UPDATE, Aug. 10, 2016: Court workers agreed to enter mediation, but will continue the strike. “Santa Clara County Superior Court and the Superior Court Professional Employees Association have agreed to mediation to help the parties resolve our differences,” the union announced Wednesday.“We have agreed upon a professional mediator, with whom we will meet tomorrow, Thursday Aug. 11, in San Jose.”
Santa Clara County court clerks demanding higher pay continued their strike into day five on Tuesday, forcing South Bay courthouses to suspend all but essential services.
Hundreds of clerks camped outside the Hall of Justice on Hedding Street in San Jose hoisting up signs that read, “Shame on the judges for allowing this to happen,” and “No raise in eight years, no justice.”
The walkout marks the court’s first strike in 14 years, according to workers, who say they’ve gone eight years without a raise. Union reps estimated that about three-quarters of the 383 members took part in the protest, which began Aug. 3 after negotiators reached an impasse.
“We’re sorry that we’re hurting the public,” said 36-year court clerk Ingrid Stewart, president of the Superior Court Professional Employees Association. “But we’re dealing with a 30 to 50 percent vacancy rate, cuts to service and money being spent on new buildings instead of the people who keep the courts in operation.”
Stewart added that the courts gambled with public money by building a $208 million Family Justice Center in downtown San Jose instead of investing in workers who struggle to afford living in Silicon Valley. To drive the point home, union lobbyists set up a craps table outside the courthouse Monday morning, the Mercury News reported.
Court interpreters raised similar concerns about court spending in an investigative report published by San Jose Inside in June.
Court officials said it’s inaccurate to portray the new courthouse as a choice between new facilities and employee wages.
“The Family Justice Center will save taxpayers hundreds of millions of dollars and help local families and those with serious mental health and substance abuse issues,” the Santa Clara County Superior Court wrote in a statement last week. “It’s unfortunate that it is being used to justify attempts to shut down the Court. The Family Justice Center is owned by the State of California and its funding has no direct relationship with employee wages. We are saddened by these efforts to portray the Family Justice Center as a choice between building materials and wages, especially since the Court’s last, best final offer would give a 9.5 percent net wage increase to employees.”
In 2015, the clerks’ union declined a 4.5 percent wage raise spread out over two years. This summer, the offer ticked up to a 5 percent pay increase for 88 percent of workers with at least six years in the court’s employ.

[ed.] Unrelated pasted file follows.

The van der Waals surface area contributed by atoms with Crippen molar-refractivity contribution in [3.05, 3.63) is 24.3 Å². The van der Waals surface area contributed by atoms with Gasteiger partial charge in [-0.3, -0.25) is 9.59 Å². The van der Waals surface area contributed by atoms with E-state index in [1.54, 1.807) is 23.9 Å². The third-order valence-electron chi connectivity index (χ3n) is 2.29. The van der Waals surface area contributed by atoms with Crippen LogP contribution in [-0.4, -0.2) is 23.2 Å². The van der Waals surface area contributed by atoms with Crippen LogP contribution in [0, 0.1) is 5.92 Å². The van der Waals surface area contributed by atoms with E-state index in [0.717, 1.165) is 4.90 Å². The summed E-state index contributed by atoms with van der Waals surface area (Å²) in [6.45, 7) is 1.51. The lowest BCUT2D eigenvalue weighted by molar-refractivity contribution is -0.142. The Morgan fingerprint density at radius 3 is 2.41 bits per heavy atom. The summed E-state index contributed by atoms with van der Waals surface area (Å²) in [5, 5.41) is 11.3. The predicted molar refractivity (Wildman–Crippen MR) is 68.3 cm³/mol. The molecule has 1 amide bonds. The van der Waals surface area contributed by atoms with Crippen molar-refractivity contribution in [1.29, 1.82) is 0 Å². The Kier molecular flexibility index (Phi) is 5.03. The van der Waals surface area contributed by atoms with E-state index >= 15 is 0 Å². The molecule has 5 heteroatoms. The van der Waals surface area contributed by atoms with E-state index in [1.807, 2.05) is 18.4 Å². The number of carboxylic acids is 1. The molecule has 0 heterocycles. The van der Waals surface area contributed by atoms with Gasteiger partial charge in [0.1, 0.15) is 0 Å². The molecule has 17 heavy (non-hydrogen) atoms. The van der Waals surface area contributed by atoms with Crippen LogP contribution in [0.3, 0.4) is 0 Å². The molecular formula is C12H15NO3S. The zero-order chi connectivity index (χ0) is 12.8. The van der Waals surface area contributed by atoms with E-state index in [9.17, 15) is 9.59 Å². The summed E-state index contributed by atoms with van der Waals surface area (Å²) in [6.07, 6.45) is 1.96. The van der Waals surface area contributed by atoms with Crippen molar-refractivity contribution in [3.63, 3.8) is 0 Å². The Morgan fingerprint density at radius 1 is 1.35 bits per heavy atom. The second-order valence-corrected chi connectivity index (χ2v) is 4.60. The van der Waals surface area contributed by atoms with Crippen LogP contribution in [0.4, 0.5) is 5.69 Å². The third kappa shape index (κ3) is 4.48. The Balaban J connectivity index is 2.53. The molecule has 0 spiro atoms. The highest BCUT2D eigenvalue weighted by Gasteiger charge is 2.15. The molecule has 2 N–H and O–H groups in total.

Last week, the union turned that down, too, because they want to see raises extended to future years to account for increases in cost of living. Stewart said employees want a second-year raise of 3 percent.
“We’re on our fifth day out here,” she said. “Back to the table, but we’re in it to win it.”
Court officials urged members of the public to still show up to previously scheduled hearings, even though they will likely get postponed to a later date. There will be a grace period for anyone who misses a deadline because of the strike, officials added.
The employee association has set up a GoFundMe account to raise money for workers. By end of day Tuesday, donations approached $32,000.
Below is a rundown of services still available during the strike, according to a press release issued by the court.
- All essential functions (outlined below) will be maintained.
- All divisions are hearing cases on a limited basis, including: Criminal (felony and Misdemeanor), Drug/Mental Health, Family, Child Support, Civil, Probate, Small Claims, Traffic, Unlawful Detainer, Domestic Violence, Juvenile Justice and Juvenile Dependency.
- Jury selection is continuing for some criminal departments. Individuals summoned for jury duty should continue to utilize existing practices prescribed on their summons to see if they are needed until they have been formally dismissed by the court.
- Clerk’s Offices at the following locations are closed; however, filings or payments placed in the drop boxes at each of these locations will be processed: Sunnyvale (Family), Terraine (Drug/Mental Health), Morgan Hill (Criminal), Palo Alto (Criminal), Santa Clara (Traffic), Terraine (Juvenile Dependency), Guadalupe (Juvenile Justice).
- Those wishing to speak to court personnel by phone should expect higher than usual wait/return call times.
- Those who have hearings scheduled [during the strike] should plan to come to court. If a hearing cannot go forward due to staffing shortages, another date will be provided at that time.
- The Self-Help Center will reopen on a limited basis.